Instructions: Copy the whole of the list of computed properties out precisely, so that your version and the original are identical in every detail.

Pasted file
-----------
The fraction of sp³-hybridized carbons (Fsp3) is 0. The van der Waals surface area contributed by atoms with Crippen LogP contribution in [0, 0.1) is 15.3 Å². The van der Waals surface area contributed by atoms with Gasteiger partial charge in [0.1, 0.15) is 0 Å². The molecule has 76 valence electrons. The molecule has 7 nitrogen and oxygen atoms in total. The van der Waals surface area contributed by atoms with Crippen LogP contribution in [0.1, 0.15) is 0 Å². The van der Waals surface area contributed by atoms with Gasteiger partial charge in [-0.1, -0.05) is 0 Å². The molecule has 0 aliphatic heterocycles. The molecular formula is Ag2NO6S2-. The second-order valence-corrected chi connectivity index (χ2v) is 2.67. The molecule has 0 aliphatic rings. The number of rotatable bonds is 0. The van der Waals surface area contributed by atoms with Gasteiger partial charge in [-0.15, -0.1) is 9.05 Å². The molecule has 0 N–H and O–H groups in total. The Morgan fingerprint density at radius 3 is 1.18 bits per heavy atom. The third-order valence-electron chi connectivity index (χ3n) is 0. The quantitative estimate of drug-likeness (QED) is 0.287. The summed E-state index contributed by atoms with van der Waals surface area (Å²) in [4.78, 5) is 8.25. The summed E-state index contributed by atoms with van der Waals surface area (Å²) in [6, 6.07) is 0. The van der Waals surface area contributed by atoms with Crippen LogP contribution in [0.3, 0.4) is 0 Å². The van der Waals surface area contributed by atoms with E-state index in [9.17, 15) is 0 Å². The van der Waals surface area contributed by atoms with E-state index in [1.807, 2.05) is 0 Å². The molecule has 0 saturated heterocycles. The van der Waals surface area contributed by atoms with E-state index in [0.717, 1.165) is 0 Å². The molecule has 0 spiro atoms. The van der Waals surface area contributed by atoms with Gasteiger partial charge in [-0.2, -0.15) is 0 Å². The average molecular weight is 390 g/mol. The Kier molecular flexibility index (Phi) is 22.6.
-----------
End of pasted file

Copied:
The fraction of sp³-hybridized carbons (Fsp3) is 0. The van der Waals surface area contributed by atoms with Crippen LogP contribution in [0, 0.1) is 15.3 Å². The van der Waals surface area contributed by atoms with Gasteiger partial charge in [0.1, 0.15) is 0 Å². The molecule has 76 valence electrons. The molecule has 7 nitrogen and oxygen atoms in total. The van der Waals surface area contributed by atoms with Crippen LogP contribution in [0.1, 0.15) is 0 Å². The van der Waals surface area contributed by atoms with Gasteiger partial charge in [-0.1, -0.05) is 0 Å². The molecule has 0 aliphatic heterocycles. The molecular formula is Ag2NO6S2-. The second-order valence-corrected chi connectivity index (χ2v) is 2.67. The molecule has 0 aliphatic rings. The number of rotatable bonds is 0. The van der Waals surface area contributed by atoms with Gasteiger partial charge in [-0.15, -0.1) is 9.05 Å². The molecule has 0 N–H and O–H groups in total. The Morgan fingerprint density at radius 3 is 1.18 bits per heavy atom. The third-order valence-electron chi connectivity index (χ3n) is 0. The quantitative estimate of drug-likeness (QED) is 0.287. The summed E-state index contributed by atoms with van der Waals surface area (Å²) in [4.78, 5) is 8.25. The summed E-state index contributed by atoms with van der Waals surface area (Å²) in [6, 6.07) is 0. The van der Waals surface area contributed by atoms with Crippen LogP contribution in [0.3, 0.4) is 0 Å². The van der Waals surface area contributed by atoms with E-state index in [9.17, 15) is 0 Å². The van der Waals surface area contributed by atoms with E-state index in [1.807, 2.05) is 0 Å². The molecule has 0 saturated heterocycles. The van der Waals surface area contributed by atoms with E-state index in [0.717, 1.165) is 0 Å². The molecule has 0 spiro atoms. The van der Waals surface area contributed by atoms with Gasteiger partial charge in [-0.2, -0.15) is 0 Å². The average molecular weight is 390 g/mol. The Kier molecular flexibility index (Phi) is 22.6.